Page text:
What goes for calcium supplements also goes for calcium-fortified orange juice. With more manufacturers adding calcium to juices like orange or cranberry juice, remember that these juices act like supplements, so follow the above instructions regarding calcium.
7. Eating Too Many Soy Products
For people with autoimmune thyroid disease, overconsumption of soy products that are high in isoflavones may result in a higher TSH. If you’re recently started taking an over-the-counter “menopause supplement,” or soy protein powders, or other highly concentrated form of soy, you may find it aggravating your thyroid condition. Eating some soy foods are probably not a problem for many people, but if you’ve just started or stopped a soy-intensive diet or supplements, and are having trouble with TSH adjustment, you might investigate whether soy is the culprit.
8. Eating Too Many Goitrogenic Foods
Certain foods besides soy can also have what’s known as a goitrogenic effect, or the ability to enlarge the thyroid and make it form a goiter. These foods can act like antithyroid drugs in disabling the thyroid, and causing hypothyroidism. If you still have a thyroid, you need to be more concerned about not overconsuming these goitrogens, particularly raw. What foods are goitrogenic? Brussels sprouts, rutabaga, turnips, kohlrabi, radishes, cauliflower, African cassava, millet, babassu (a palm-tree coconut fruit popular in Brazil and Africa) cabbage, and kale are all considered goitrogenic. Some experts believe that the enzymes involved in the formation of goitrogenic materials in plants can be destroyed by cooking, so thorough cooking may minimize some or most goitrogenic potential. Eating reasonable amounts of goitrogenic foods, raw or cooked, are probably not a problem for most people.
9. Change of Seasons
Many thyroid patients aren’t aware that TSH can change along with the seasons. The research shows that TSH can naturally rise during colder months, and drop to low normal or even hyperthyroid levels in the warmest months. Some doctors will adjust for this by prescribing slightly increased dosages during colder months, and reducing dosage during warm periods. Most, however, are not aware of this seasonal fluctuation, leaving patients increasingly hypothyroid during cold months, or going through warmer months more hyperthyroid. This seasonal fluctuation can be more pronounced in older people, and in particularly cold climates.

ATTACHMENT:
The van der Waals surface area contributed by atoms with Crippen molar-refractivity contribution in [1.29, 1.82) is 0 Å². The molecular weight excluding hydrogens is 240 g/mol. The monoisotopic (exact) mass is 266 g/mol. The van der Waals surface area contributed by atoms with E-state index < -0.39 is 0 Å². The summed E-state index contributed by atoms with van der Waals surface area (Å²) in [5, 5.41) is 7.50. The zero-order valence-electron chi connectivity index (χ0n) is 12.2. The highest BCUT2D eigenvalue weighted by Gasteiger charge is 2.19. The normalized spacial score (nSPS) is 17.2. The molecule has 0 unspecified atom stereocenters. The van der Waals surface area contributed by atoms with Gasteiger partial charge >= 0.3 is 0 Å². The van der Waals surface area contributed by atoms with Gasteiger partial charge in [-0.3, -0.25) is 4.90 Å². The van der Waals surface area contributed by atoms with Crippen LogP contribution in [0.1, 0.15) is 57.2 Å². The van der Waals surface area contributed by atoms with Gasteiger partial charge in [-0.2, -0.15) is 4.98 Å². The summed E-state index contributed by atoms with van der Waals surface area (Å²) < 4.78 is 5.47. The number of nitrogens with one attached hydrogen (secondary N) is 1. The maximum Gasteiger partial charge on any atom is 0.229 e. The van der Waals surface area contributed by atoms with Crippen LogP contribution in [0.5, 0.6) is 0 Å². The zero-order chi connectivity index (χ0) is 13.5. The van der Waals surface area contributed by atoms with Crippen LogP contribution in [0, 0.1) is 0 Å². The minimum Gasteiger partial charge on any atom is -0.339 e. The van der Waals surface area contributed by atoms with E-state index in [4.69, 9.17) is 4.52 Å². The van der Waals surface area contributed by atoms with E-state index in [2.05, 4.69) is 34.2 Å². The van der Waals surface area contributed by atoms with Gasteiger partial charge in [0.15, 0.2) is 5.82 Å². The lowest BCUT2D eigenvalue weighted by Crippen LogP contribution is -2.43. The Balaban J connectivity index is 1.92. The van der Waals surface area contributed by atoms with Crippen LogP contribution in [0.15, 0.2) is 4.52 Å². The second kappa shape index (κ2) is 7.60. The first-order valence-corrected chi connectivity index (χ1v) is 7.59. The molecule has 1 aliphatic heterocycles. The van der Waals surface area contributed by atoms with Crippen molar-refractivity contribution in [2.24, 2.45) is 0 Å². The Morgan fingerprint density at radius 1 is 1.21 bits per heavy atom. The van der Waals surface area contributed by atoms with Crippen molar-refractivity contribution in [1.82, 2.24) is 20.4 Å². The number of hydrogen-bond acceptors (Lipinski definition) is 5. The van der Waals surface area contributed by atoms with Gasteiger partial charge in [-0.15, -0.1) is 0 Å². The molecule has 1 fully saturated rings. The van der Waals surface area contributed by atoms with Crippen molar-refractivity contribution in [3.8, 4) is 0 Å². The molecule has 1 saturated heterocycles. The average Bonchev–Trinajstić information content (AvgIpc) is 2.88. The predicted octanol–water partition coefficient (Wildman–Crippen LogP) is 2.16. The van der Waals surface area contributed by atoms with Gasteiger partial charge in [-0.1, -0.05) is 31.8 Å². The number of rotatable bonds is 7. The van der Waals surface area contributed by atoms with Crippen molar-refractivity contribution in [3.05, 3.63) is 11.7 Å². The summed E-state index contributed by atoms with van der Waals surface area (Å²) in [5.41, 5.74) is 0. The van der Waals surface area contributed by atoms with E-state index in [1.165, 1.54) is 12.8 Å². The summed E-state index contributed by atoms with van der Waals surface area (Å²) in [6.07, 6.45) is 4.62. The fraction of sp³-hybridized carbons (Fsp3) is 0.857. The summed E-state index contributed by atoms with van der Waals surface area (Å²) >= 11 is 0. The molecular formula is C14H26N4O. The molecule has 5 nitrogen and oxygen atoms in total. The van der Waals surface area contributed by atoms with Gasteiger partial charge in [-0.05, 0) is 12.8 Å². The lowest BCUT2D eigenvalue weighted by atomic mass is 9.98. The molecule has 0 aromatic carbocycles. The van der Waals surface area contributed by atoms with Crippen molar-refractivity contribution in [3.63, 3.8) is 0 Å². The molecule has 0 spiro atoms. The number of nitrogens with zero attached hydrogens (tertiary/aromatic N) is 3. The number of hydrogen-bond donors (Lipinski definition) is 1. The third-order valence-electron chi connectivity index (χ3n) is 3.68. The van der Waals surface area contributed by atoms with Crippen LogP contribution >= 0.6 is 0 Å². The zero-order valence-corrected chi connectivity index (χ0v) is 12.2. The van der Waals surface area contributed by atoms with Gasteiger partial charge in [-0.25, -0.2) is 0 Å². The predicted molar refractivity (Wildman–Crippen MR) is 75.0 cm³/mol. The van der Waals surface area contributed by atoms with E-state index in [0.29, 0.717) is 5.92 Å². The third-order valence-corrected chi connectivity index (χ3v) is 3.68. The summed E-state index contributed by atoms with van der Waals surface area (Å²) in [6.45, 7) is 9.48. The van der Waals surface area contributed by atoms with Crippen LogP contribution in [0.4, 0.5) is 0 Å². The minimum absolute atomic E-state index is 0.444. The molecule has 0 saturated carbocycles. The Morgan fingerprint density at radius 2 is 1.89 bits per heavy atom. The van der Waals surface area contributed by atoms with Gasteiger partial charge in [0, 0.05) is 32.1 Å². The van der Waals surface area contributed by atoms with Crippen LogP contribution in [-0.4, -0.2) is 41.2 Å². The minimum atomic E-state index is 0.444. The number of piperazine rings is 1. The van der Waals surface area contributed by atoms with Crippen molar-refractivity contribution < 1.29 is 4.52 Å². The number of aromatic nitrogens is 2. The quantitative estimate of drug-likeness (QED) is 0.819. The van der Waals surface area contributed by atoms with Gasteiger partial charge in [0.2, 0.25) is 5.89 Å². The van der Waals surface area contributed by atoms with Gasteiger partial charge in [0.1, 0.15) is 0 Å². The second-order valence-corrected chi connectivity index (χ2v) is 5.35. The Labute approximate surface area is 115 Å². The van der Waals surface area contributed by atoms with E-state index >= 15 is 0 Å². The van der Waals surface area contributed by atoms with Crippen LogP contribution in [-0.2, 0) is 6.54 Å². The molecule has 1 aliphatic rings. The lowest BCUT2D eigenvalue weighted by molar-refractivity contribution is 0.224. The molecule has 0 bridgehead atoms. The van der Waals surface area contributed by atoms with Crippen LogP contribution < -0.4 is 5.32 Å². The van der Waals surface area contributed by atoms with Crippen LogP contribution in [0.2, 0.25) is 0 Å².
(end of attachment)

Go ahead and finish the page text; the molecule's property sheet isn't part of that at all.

10. Hormonal Fluctuations
Taking estrogen in any form, whether as hormone replacement therapy, or in birth control pills, can affect thyroid test results. For example, some women taking supplemental estrogen may need to take more thyroid replacement hormone. Estrogen increases a particular protein that binds thyroid hormone to it, making the thyroid hormone partially inactive. Thyroid tests can end up showing falsely increased total T-4 levels. For women without thyroids in particular, this can increase the dosage requirement slightly, as there is no thyroid to compensate.
Menopause, with its fluctuating hormone levels, can also impact your TSH levels.
The intense surge in estrogen during early pregnancy can increase your TSH, and increase your body’s need for thyroid hormone. It’s particularly important for a woman to have her TSH tested periodically in early pregnancy, to ensure that dosages can be modified accordingly. TSH will frequently drop after delivery as well, in response to these shifts.